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Fei Gao, Bob Heere, Samuel Y. Todd and Brian Mihalik

Although the concept of social leverage has been a key component of research on mega sport events, authors know little about how the initial partnership between stakeholders of the event allows for social leveraging prior to the event. Thus, the purpose of this study is to understand what intentions stakeholders of a newly formed interorganizational relationship for the 2019 Federation of International Basketball Associations World Cup have toward social leverage initiatives and whether they coordinate such efforts with other stakeholders. Data were collected through two rounds of interviews with high-ranking leaders in the stakeholder organizations. The authors found that social leverage is not part of the early planning for the event because (a) different stakeholders/organizations have little knowledge of social leverage, (b) the media amplifies current values and beliefs of the interorganizational relationship stakeholders, and (c) the Chinese culture has an implicit/explicit influence on the interorganizational relationship. The study contributes to our understanding of challenges surrounding social leveraging.

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Akira Asada, Yong Jae Ko and Wonseok (Eric) Jang

The purpose of the current study was to examine how two key characteristics of sports fan communities—relative size and homogeneity (behavioral similarity among fans)—influence potential fans’ perceptions and intentions to support the team. Study 1 showed that relative size and homogeneity created a two-way interaction effect on potential fans’ support intentions, such that the low-homogeneity fan community resulted in greater support intentions in the minority condition, whereas the high-homogeneity fan community resulted in greater support intentions in the majority condition. Study 2 revealed a boundary condition of this interaction effect: The interaction effect disappeared when potential fans had extremely low levels of involvement with watching the sport. Study 3 showed that potential fans’ perceptions regarding similarity to fans and social pressure mediated the effect of relative size on their support intentions.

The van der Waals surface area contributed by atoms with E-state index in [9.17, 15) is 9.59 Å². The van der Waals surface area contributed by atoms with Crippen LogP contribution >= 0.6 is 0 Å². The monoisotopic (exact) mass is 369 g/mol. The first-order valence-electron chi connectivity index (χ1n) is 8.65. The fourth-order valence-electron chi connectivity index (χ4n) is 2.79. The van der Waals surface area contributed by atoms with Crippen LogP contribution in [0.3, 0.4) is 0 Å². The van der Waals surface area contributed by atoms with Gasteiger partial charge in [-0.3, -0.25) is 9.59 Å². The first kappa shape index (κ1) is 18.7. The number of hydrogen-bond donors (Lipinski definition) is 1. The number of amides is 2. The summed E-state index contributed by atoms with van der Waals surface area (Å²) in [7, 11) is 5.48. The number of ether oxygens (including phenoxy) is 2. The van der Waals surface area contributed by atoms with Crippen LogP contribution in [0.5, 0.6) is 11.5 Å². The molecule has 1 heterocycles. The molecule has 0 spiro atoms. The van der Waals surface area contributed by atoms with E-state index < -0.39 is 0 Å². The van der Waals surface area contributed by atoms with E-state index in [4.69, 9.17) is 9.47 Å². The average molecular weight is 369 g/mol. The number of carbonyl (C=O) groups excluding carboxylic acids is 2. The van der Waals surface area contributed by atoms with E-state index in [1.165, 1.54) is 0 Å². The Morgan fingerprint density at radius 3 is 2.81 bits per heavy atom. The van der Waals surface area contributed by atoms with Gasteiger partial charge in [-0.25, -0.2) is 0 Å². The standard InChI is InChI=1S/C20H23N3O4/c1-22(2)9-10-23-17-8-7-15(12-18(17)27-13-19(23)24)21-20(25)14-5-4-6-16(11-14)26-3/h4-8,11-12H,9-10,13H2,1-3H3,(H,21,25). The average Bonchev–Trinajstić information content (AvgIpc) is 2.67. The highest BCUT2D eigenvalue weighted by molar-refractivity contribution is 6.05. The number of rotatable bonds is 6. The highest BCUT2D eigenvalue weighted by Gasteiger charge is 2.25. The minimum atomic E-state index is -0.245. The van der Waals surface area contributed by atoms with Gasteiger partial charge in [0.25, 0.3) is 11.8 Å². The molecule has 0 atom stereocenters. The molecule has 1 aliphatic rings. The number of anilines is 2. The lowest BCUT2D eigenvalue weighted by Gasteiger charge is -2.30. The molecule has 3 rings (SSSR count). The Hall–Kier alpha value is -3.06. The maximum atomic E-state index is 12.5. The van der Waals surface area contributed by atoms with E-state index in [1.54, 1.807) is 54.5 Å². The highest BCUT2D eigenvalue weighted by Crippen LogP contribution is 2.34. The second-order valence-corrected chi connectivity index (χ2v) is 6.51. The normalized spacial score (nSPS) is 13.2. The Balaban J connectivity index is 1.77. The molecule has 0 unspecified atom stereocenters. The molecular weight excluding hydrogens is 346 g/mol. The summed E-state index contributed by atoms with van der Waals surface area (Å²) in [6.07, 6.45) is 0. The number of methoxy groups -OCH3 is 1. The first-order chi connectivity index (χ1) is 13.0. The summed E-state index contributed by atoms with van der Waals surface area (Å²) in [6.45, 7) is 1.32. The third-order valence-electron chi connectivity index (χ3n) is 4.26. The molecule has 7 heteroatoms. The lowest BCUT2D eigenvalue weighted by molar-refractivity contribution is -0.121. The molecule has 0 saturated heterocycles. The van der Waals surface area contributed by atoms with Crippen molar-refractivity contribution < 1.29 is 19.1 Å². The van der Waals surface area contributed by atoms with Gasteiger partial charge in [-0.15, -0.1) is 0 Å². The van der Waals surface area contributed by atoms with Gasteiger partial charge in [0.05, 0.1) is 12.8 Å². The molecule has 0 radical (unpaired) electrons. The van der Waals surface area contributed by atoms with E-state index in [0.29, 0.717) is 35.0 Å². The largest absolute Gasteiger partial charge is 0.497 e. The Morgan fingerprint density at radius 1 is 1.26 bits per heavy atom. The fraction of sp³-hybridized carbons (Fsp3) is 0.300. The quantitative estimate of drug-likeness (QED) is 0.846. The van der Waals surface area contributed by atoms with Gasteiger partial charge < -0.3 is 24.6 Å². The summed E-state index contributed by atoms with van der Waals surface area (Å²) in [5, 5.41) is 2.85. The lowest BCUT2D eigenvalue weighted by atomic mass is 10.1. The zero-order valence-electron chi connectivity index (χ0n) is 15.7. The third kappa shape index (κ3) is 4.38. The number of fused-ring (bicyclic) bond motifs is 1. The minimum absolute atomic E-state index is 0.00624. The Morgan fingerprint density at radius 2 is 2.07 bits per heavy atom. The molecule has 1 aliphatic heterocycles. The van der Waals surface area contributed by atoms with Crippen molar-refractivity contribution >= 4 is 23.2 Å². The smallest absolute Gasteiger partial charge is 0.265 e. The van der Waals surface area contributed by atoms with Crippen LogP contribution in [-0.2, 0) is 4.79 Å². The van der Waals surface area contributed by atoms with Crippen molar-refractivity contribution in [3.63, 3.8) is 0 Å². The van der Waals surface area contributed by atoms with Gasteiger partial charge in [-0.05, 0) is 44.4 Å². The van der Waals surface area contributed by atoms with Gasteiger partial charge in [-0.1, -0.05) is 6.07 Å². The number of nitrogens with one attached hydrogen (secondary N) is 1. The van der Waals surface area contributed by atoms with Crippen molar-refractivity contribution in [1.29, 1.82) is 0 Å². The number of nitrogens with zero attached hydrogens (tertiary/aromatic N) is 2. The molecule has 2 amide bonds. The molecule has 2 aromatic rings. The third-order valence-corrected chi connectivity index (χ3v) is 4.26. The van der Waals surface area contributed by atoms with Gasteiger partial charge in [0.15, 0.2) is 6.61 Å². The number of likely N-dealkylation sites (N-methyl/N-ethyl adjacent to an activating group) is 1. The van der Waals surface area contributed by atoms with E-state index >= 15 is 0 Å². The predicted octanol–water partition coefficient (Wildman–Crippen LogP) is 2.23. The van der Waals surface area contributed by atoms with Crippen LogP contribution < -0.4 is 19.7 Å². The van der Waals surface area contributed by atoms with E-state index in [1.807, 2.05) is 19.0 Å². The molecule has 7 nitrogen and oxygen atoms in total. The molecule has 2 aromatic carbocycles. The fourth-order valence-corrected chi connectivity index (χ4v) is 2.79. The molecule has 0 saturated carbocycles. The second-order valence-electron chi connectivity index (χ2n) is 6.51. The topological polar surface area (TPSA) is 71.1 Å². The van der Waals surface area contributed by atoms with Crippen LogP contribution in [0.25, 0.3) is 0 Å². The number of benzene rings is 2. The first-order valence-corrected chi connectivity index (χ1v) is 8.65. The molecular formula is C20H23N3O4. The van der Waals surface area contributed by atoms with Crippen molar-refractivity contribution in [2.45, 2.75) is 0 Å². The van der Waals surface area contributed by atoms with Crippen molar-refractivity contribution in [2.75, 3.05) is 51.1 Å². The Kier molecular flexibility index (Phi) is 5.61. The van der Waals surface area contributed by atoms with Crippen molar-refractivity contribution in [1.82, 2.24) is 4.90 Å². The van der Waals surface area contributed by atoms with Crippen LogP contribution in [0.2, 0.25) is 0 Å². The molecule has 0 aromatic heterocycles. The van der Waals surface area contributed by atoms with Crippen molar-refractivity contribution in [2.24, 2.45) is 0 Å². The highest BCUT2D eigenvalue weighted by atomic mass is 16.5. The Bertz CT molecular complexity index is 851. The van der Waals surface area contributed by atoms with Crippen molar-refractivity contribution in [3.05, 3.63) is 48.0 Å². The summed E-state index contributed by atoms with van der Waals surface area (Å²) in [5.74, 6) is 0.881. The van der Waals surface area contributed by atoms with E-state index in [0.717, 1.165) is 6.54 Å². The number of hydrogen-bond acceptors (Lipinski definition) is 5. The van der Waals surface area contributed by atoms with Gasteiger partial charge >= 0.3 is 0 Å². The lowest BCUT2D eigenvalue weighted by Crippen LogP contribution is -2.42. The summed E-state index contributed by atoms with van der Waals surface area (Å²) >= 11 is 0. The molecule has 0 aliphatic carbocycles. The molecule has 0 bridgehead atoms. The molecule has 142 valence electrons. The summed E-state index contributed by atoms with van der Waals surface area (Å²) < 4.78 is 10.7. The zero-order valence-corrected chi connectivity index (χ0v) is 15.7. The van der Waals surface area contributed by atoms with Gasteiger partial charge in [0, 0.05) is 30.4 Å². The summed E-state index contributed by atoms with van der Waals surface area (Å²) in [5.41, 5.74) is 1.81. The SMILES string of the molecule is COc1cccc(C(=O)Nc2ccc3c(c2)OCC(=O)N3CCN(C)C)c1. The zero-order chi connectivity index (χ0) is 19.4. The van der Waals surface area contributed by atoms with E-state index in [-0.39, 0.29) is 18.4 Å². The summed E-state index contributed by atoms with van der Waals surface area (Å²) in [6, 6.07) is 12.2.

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Travis R. Bell

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Mark E. Moore

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Jeffrey W. Kassing and Pratik Nyaupane

This work explores the phenomenon of soccer pilgrimage (i.e., international travel by U.S.-based supporters to matches and stadia in Europe). A purposive sample of 67 pilgrims who supported a variety of clubs participated. Respondents completed a survey questionnaire designed to inquire about their experience, including why they undertook pilgrimages, how they felt about them, their reaction to having completed pilgrimages, and how they described the experience to others when asked about it. A constant comparative analysis revealed that respondents socially constructed the social atmosphere, the sacred nature, and the authenticating capacity of soccer pilgrimages. Overall, soccer pilgrimage represents a form of secular pilgrimage defined by sociality, sacrality, and liminality.

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Mathieu Winand, Matthew Belot, Sebastian Merten and Dimitrios Kolyperas

This study aimed to analyze the way Twitter is used by international sport federations (ISFs) to interact and engage with their followers. A content analysis of 5,389 online messages tweeted by FIFA (Fédération Internationale de Football Association) using NVivo qualitative data-analysis software was conducted between August 2014 and January 2015. Results suggest that FIFA does not use Twitter to its full potential, mainly sharing 1-way information rather than engaging to a greater level with its followers. The research highlights the importance of effectively using Twitter as a potential powerful communication tool for ISFs, which are understood as meta-organizations whose members are organizations themselves. Communicating about social development and engaging followers, including their affiliated national sport associations, could potentially increase ISFs’ reputation and build trust among followers and stakeholders.

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Lauren Burch, Matthew Zimmerman and Beth Fielding Lloyd

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Velina B. Brackebusch